People believe what they see in search, whether it’s true or not. This affects how people within the herd react, how they feel about a startup, and whether they invest.

Behavioral Finance: Search to Manipulate the Herd

People tend to mimic the actions of the group whether those actions are rational or irrational. It’s called herd mentality. Stock market crashes are big examples. Manipulation of search results for startups a smaller but more common example.

If a startup is of dubious value but enjoys search results reflecting a unicorn in diapers, it’s valuation can increase because few people fact-check search results. The opposite can also be true. A stellar startup with can under perform simply because Google arranged search results just-so.

Put simply, people react to bad things online because of something called a “negativity bias“. We tend to react psychologically to negativity than we do positivity. Search results react to people’s actions (something we at Reputation X call user-intent). Thus, negative search results tend to rise. This can not only kill a startup, it can be used to kill a startup.

Dogs Write the Content

There was a time when it was more difficult to manipulate the narrative. Today, “on the internet, no one knows you’re a dog” is the rule of the day. Most people get their content the same way, through many platforms that are all dependent on third-party content of dubious reliability. Some of the more vicious dogs know they can drive search behavior, and they do.

Agents of Darkness Manipulate Search for Gain

Sitting down? PR agencies exist whose sole purpose is to sink the reputations of people and companies. A negatively spun story is carefully placed. Then supporting evidence is also placed. Flimsy citations are embedded and the article gets juiced with aggressive SEO. Its sole purpose to deflate public perception before an important company event. Yep, it’s true.

Political Parties

Political parties secretly buy hundreds of domains readying content and commentary to drive audience toward planted negatives about rivals. A European political party once spent four years buying domains and developing content for that very purpose.

Governments

The NSA has been involved too as was exposed by Edward Snowden via the Joint Threat Research Intelligence Group. Manipulation of the herd by altering content and search results is done by governments, politicians, corporations, hotels, and even startups.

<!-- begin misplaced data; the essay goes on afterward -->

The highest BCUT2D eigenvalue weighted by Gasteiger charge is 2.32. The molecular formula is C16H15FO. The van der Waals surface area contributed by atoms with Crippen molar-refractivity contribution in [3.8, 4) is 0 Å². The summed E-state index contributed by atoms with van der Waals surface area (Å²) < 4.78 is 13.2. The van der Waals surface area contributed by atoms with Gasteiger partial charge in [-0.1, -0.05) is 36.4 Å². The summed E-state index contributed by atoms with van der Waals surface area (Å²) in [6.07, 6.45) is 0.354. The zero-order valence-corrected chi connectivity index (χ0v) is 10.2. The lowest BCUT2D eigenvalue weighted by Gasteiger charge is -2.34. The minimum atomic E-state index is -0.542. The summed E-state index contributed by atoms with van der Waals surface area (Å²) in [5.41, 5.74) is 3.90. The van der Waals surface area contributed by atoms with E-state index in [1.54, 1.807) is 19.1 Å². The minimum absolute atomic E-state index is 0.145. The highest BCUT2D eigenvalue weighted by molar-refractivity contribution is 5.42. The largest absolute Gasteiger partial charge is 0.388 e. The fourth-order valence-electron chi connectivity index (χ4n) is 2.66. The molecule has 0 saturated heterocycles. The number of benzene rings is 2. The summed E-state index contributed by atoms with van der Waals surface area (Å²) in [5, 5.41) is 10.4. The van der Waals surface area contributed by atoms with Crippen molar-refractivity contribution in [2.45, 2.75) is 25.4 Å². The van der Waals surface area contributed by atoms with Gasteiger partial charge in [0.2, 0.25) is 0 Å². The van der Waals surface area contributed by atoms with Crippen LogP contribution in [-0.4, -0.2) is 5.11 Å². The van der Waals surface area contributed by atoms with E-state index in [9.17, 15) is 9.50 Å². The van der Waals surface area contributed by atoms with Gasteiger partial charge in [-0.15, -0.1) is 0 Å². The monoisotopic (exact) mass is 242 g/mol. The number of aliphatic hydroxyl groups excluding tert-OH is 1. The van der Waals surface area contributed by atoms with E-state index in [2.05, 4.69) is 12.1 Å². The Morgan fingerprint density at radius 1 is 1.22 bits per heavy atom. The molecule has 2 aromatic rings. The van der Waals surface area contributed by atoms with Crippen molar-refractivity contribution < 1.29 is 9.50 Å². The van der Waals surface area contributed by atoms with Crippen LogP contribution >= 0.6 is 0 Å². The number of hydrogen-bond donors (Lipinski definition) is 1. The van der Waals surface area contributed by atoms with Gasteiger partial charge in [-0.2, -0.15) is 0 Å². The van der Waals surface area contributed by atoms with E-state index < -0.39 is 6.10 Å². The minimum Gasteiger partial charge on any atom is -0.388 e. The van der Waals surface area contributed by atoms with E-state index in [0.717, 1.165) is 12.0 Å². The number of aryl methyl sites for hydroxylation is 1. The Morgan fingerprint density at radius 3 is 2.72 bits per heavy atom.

Startup vs. Startup

Venture and equity firms know that automated bots are frequently used to funnel fake traffic to websites with the purpose of inflating their true audience numbers and IP logs must be checked s part of the due diligence process. Reviews are engineered too; these are more difficult to spot. Stories are planted, journalists paid off – again, tough to spot if done carefully.

But startups can quietly sink their competitors the same way boutique hotels destroy the reputations of larger hotels nearby to gain market share. It starts out as a bad review or two, and eventually can mount to full blown negative content and SEO campaigns.

Startups are More Vulnerable

I don’t mean to be a downer here, but the pursuit of success breeds competition of the darkest type. Startups are most vulnerable because the strength of their online brand doesn’t yet have the ability to thwart attacks by competitors seeking advantage, or VC doing whatever they can to drive down valuation before a planned purchase.

A single teenage misstep by a startup founder, though long buried, will make a dramatic reappearance just before a funding round is about to close. Reviews will suddenly start to slide. A dubious but popular story about the questionable nature of the a startups IP will emerge. Sometimes by chance. Other times by design.

Starting early by developing an aggressive, ethical online protection strategy is the best way startups can have results monitored and action taken to develop a glowing online persona and protect it from aggressors and just plain bad luck. Reputation X has been at it for over ten years.